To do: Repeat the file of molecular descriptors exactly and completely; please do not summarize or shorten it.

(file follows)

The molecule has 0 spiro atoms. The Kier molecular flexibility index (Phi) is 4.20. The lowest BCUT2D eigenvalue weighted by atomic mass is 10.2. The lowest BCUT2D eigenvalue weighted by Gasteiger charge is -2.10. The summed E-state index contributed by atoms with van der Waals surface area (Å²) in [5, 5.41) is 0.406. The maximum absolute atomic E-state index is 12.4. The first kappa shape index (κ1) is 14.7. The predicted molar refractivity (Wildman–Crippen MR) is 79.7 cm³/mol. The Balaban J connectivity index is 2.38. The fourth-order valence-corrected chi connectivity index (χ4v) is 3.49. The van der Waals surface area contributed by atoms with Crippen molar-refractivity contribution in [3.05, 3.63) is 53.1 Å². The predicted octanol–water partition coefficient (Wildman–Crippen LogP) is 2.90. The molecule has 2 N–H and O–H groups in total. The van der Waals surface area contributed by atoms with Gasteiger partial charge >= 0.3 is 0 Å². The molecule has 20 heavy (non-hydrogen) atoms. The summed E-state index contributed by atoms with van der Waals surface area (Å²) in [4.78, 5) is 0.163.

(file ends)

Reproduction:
The molecule has 0 spiro atoms. The Kier molecular flexibility index (Phi) is 4.20. The lowest BCUT2D eigenvalue weighted by atomic mass is 10.2. The lowest BCUT2D eigenvalue weighted by Gasteiger charge is -2.10. The summed E-state index contributed by atoms with van der Waals surface area (Å²) in [5, 5.41) is 0.406. The maximum absolute atomic E-state index is 12.4. The first kappa shape index (κ1) is 14.7. The predicted molar refractivity (Wildman–Crippen MR) is 79.7 cm³/mol. The Balaban J connectivity index is 2.38. The fourth-order valence-corrected chi connectivity index (χ4v) is 3.49. The van der Waals surface area contributed by atoms with Crippen molar-refractivity contribution in [3.05, 3.63) is 53.1 Å². The predicted octanol–water partition coefficient (Wildman–Crippen LogP) is 2.90. The molecule has 2 N–H and O–H groups in total. The van der Waals surface area contributed by atoms with Gasteiger partial charge >= 0.3 is 0 Å². The molecule has 20 heavy (non-hydrogen) atoms. The summed E-state index contributed by atoms with van der Waals surface area (Å²) in [4.78, 5) is 0.163.